We live in an era of truly destructive weaponry: Automatic rifles, precision guided missiles, nuclear bombs. They are delivered by tank and by plane, by ship and by rocket. Comptuer technology has taken this to another level, allowing for delivery of all those weapons with minimal human intervention. It is a capacity for destruction our ancestors once ascribed only to gods.
Yet in our fantastic fiction, we have a distinct prefence for ancient weapons: spears, axes, bows, and above all, swords. Even in modern environments, hand-to-hand combat is often emphasized over gunplay, as if the hero and the villain would rather fight with cold steel than hot lead.
I can think of a few reasons why this is the case.
Guns, for all their coolness and practicality, feel like cheating. The ability to kill an opponent comes not from careful training, but from the element of surprise, the presence of good cover, and excellent body armor. The first is a “cowardly” tactic, the second relies too much on the external environment, and the third is a piece of gear, not a skill. To make matters worse, no matter how elite your training, a novice kid can still drop you like a bad habit if you’re in his — or indeed, her — line of fire.
It is no accident that the superhero as we know it today emerged after World War I, when the true impact of mechanized warfare made itself felt. Superheroes have awesome powers, often honed by years of practice, that allow them to defeat common technological methods of combat such as firearms and missiles. For the same reason, the Jedi in the Star Wars films have the Force.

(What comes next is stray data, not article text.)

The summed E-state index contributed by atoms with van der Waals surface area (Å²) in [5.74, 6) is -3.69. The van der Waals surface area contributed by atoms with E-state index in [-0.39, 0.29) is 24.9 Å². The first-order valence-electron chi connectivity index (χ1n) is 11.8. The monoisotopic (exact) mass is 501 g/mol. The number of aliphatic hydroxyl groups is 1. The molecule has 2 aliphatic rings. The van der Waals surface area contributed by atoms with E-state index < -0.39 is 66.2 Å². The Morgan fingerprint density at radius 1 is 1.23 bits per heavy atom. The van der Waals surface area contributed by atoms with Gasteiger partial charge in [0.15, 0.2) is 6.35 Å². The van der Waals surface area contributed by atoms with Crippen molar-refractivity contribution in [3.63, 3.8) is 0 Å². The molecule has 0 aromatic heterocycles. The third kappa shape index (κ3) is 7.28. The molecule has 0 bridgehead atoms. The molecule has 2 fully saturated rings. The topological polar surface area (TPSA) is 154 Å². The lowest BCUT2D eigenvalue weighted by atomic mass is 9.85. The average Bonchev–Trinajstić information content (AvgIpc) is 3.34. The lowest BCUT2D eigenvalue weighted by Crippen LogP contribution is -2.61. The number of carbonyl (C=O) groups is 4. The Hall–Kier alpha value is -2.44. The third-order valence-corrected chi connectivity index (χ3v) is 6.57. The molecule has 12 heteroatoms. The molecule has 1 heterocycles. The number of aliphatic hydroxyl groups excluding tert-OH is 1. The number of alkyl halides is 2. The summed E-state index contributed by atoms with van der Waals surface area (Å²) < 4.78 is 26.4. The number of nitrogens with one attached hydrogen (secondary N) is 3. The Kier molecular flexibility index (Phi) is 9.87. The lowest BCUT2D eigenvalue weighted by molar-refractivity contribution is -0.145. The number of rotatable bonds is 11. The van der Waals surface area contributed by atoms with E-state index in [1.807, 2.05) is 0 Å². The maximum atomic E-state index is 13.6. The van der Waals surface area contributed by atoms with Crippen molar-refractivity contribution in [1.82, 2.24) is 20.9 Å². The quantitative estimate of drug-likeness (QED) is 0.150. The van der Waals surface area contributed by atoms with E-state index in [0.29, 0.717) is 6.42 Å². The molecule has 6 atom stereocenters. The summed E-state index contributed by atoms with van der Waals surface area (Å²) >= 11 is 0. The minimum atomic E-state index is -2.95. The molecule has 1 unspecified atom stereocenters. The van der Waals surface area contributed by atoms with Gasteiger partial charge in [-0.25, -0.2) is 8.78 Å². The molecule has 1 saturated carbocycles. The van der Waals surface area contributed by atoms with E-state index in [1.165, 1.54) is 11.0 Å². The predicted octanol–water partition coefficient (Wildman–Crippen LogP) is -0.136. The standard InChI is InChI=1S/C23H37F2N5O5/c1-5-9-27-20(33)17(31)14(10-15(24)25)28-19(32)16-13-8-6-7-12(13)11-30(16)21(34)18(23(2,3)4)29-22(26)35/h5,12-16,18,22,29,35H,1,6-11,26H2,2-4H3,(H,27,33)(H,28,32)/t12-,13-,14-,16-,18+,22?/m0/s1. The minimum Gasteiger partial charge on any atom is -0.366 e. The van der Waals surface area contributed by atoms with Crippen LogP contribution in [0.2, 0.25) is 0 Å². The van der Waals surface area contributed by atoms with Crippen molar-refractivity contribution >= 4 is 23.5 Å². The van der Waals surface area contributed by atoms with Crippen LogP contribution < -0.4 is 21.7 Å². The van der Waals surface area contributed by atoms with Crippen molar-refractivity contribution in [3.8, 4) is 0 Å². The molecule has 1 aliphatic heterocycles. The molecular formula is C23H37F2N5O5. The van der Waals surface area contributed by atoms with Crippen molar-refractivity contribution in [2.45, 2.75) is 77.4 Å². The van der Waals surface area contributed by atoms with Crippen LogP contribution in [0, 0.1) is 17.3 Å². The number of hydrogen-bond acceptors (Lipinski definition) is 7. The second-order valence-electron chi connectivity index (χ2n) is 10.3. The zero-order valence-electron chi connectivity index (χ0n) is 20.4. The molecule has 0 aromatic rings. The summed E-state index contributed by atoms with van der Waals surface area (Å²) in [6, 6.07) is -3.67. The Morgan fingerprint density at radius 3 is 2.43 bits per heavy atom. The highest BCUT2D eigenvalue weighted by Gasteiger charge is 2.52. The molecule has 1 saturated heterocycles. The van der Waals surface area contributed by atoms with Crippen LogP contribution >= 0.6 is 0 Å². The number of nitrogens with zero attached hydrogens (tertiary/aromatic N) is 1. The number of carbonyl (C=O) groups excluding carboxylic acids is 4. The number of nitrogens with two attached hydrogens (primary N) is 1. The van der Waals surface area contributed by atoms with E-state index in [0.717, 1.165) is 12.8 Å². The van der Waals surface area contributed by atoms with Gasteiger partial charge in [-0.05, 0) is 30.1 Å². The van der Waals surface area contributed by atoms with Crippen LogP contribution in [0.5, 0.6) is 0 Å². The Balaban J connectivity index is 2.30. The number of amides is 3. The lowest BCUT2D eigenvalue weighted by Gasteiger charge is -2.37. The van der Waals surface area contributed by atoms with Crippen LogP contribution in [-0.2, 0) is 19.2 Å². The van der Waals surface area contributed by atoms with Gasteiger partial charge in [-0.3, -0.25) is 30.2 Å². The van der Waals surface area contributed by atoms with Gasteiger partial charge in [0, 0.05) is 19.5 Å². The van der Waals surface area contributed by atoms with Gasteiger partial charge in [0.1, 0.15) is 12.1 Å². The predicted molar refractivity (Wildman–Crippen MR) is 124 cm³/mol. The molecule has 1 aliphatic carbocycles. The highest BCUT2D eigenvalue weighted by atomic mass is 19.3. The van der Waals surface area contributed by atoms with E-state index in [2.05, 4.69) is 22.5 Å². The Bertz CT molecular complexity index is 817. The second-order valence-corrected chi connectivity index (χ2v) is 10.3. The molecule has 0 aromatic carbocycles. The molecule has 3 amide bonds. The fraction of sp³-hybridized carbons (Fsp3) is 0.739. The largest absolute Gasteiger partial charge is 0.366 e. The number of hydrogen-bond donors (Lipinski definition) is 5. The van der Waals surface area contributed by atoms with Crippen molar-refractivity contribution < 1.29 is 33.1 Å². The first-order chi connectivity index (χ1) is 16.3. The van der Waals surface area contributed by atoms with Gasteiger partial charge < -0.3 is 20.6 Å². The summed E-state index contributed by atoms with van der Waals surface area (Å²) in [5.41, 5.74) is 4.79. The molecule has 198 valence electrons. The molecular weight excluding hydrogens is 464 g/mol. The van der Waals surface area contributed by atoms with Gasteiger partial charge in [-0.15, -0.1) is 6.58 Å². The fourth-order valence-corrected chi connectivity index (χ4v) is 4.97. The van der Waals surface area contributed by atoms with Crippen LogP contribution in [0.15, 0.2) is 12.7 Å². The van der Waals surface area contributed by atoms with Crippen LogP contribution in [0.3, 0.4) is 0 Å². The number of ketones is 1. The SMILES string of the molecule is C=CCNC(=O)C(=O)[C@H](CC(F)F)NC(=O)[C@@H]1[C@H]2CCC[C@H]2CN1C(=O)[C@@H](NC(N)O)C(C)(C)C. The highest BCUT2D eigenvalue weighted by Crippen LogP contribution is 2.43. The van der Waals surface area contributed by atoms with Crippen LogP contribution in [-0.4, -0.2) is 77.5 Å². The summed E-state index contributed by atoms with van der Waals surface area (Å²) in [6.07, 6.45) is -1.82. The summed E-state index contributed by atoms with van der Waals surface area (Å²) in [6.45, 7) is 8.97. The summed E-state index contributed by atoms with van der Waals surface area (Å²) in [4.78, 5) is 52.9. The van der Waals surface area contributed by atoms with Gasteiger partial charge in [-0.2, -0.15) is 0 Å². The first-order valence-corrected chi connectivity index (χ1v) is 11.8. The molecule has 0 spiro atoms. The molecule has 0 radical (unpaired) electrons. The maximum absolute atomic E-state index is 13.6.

Which brings up the largest point of all: wielding a sword effectively is more than having the best equipment. Putting in the years of practice it takes to become skilled with a sword says something about the wielder’s character. Ancient weapons require great discipline if one is to master them, and that dedication, that determination, is attractive to us. If you best someone with these weapons, it is because you are truly stronger and more dedicated, not because you can see them and pull a trigger. In this way, the sword makes the hero more heroic. Guns, on the other hand, ultimately come down to luck and timing, a poor substitute for the heroic virtue that enables one to become a master of the blade.
It’s not for nothing that the arms of our ancestors are so romanticized.